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Fri April 20, 2012
Natrona County plans to revolutionize education system
As most know, school reform is far from novel. It has been a catch word for many years. But at a time when Casper was looking a building a new high school, school officials thought that a new approach in education should be part of new construction. Wyoming Public Radio’s Bob Beck reports…
BOB BECK: It’s the end of day at Natrona County high school one of the oldest school buildings in the state. In fact it’s on the national register of historic places, which means making it a high tech school is a challenge. But that’s the plan. The legislature granted the school district 175 million dollars to build a new high school teaching facility and to upgrade Kelly Walsh and Natrona County high schools as well as provide a new facility for the alternative school Roosevelt high school. Because of its age, it will require 119 million dollars of that money to renovate NC alone. The most intriguing facility is the Center for Advanced and Professional Studies known as CAPS. That is where those who are Juniors and Seniors will spend half their days applying their classroom knowledge to practical projects. Superintendent of Natrona County Schools Joel Dvorak says this will shake up the school system…
JOEL DVORAK: We are trying to create an experience where we’ll raise our graduation rate, we’ll have better prepared graduates, better prepared citizens and really trying to make that whole experience that they have one that’s much greater connected to learning then it is to that old model of teaching.
BECK: Dvorak says students will advance into the CAPS program, where they have group discussions and will work on projects that will be connected with professional studies. Much of this will be hands on. For example when you currently learn math you get the basics but may not know how to apply it. Curriculum Coordinator Kelly Hornby under the new plan when you get to CAPS…you can use those math skills while learning about things such as architecture or engineering…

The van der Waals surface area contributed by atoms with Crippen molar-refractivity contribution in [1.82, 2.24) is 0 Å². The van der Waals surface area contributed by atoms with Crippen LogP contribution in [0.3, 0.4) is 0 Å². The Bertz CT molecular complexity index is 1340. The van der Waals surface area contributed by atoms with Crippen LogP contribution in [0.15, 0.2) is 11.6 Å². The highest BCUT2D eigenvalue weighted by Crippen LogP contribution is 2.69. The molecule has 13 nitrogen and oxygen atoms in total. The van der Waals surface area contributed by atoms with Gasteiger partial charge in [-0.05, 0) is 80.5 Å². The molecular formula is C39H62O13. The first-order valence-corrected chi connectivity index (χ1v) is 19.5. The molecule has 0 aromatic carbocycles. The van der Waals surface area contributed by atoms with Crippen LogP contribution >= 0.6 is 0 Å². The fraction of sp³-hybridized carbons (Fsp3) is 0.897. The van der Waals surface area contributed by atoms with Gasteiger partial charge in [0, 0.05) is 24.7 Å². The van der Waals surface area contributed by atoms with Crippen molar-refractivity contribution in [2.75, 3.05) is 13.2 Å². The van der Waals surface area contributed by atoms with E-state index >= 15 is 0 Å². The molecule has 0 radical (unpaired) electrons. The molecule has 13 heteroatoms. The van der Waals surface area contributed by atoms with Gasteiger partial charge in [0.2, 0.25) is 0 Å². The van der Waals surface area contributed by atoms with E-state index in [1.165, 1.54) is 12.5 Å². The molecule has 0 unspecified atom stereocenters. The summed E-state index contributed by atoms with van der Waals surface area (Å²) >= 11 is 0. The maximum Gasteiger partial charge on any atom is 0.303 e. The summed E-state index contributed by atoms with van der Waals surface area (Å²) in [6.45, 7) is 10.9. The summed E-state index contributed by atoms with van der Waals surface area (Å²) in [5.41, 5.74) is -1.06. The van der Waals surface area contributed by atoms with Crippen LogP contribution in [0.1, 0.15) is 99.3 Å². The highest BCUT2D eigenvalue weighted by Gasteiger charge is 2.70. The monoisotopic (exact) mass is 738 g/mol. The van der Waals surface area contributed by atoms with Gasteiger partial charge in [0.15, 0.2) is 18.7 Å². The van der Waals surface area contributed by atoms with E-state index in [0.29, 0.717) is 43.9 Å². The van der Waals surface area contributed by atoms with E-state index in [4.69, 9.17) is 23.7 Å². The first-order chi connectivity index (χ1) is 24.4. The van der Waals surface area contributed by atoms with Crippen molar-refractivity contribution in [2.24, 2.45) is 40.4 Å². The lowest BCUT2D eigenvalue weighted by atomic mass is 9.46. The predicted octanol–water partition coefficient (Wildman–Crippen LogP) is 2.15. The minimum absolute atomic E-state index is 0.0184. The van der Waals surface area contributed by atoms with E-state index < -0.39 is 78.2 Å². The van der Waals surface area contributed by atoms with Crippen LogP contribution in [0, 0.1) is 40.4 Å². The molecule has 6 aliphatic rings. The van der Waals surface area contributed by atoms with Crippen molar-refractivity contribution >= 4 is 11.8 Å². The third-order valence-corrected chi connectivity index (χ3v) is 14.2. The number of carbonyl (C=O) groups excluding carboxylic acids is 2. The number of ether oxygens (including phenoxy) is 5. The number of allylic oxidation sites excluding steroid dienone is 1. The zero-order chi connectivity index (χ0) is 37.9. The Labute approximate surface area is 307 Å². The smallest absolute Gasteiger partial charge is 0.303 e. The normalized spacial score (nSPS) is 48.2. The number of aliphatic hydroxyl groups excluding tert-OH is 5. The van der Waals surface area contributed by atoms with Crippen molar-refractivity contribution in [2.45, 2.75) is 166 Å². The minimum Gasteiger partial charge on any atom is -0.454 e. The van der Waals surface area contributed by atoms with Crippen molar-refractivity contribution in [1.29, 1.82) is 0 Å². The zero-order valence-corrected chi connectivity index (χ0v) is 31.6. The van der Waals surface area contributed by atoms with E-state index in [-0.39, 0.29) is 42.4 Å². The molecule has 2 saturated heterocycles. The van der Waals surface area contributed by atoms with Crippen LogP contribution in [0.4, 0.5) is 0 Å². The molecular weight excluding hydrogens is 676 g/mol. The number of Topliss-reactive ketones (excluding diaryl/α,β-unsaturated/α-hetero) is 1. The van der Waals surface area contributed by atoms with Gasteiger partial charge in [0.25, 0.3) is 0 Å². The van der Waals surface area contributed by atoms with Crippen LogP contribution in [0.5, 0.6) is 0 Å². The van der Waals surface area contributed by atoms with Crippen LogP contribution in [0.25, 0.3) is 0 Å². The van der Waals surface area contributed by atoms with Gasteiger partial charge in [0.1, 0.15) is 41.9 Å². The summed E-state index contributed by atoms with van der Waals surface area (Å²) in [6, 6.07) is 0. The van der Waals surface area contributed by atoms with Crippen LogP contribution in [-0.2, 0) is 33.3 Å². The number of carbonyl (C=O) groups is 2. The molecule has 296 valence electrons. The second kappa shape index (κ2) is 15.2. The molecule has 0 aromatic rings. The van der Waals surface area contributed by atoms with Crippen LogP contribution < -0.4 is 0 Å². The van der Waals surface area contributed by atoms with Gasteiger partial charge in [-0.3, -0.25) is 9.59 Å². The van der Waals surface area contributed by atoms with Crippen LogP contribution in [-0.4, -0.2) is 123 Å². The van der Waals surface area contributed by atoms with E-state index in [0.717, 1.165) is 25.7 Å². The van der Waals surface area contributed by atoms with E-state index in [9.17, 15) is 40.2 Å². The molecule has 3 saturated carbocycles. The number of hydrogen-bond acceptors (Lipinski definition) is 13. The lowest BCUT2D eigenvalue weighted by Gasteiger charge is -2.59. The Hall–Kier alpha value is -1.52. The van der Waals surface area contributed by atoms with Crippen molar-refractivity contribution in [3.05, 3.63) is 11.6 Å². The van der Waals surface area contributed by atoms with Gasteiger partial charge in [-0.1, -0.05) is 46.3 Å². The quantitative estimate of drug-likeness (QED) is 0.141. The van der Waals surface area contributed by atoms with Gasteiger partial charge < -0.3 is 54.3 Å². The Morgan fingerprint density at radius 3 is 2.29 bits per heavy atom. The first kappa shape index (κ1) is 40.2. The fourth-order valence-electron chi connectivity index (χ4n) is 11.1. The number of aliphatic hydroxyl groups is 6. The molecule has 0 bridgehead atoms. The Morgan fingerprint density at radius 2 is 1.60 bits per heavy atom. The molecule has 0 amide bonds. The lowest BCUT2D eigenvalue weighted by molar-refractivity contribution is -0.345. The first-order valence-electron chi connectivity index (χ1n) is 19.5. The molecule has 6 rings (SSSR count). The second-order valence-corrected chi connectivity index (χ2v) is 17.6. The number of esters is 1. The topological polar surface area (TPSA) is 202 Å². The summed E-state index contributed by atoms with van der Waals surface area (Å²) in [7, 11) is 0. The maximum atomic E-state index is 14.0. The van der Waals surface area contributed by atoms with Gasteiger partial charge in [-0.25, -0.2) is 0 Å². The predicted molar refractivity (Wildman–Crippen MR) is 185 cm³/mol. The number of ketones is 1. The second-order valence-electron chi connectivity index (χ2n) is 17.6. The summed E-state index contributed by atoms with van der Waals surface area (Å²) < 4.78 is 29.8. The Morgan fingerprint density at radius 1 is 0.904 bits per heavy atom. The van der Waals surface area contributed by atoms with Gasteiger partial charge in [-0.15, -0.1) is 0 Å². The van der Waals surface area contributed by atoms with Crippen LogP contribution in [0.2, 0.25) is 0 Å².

KELLY HORNBY: Allows them to learn skills and fundamental components of engineering as well. And upon graduation they’d be able to enter into maybe a college and have a very rounded experience, but more importantly if they chose to go into industry right out of graduation they would have the knowledge and components and the framework to be successful in that environment too.
BECK: Dvorak says they are making this big change because the current model was stale…
Dvorak Why: We have a 70-75 percent graduation rate. We have based on state assessment a high school system that’s underperforming. We have a strong need for us to raise the academic rigor, to raise the connectiveness from schooling to learning for these young people, because our customers require it.
Right now the district is in the midst of designing how the curriculum would all fit together and how this will all work. But District Curriculum Coordinator Kelly Hornby says if this works as planned…students will have skills….
HORNBY: Ultimately when they graduate they are going to have choices to go and be successful in the post secondary experience or enter into the workforce with skills that assist them to be employable and successful in that environment too.
BECK: Hornby says setting up the curriculum has been a challenge as has the process of getting teachers on board. He admits that many are still trying to understand the changes.
But a former teacher loves the idea. Elizabeth Horsch was a chemistry teacher in the Natrona County School system for 30 years and for the last eight years has been a school board trustee. She says it is time that students take charge of their education…
ELIZABETH HORSCH: To me the big challenge is to say to kids, you know, we’re providing you opportunity, success is up to you.
BECK: But don’t get her wrong…she’s scared to death…
HORSCH: Yes of course, (laughs) we’d be foolish not to be petrified. Because it’s changing a complte culture of high school.
BECK: Superintendent Dvorak jokes that this effort may end his education career, but he’s obviously excited about what they are doing. He says feedback from the business community has been positive. Some parents have expressed concern, but Dvorak assures them that while this will allow for more group and project based learning, all the required components will have to be mastered….
DVORAK: We have to meet all the requirements, we will meet all the standards, credits, kids are in the Carnegie units, all those structures of public education….we need to meet all those. What we want to do is meet all those and create an experience that is much more about learning, than it is about schooling.
BECK: Natrona County officials are hoping to have buildings built and for the new system to be in place by 2016. For Wyoming Public Radio, I’m Bob Beck.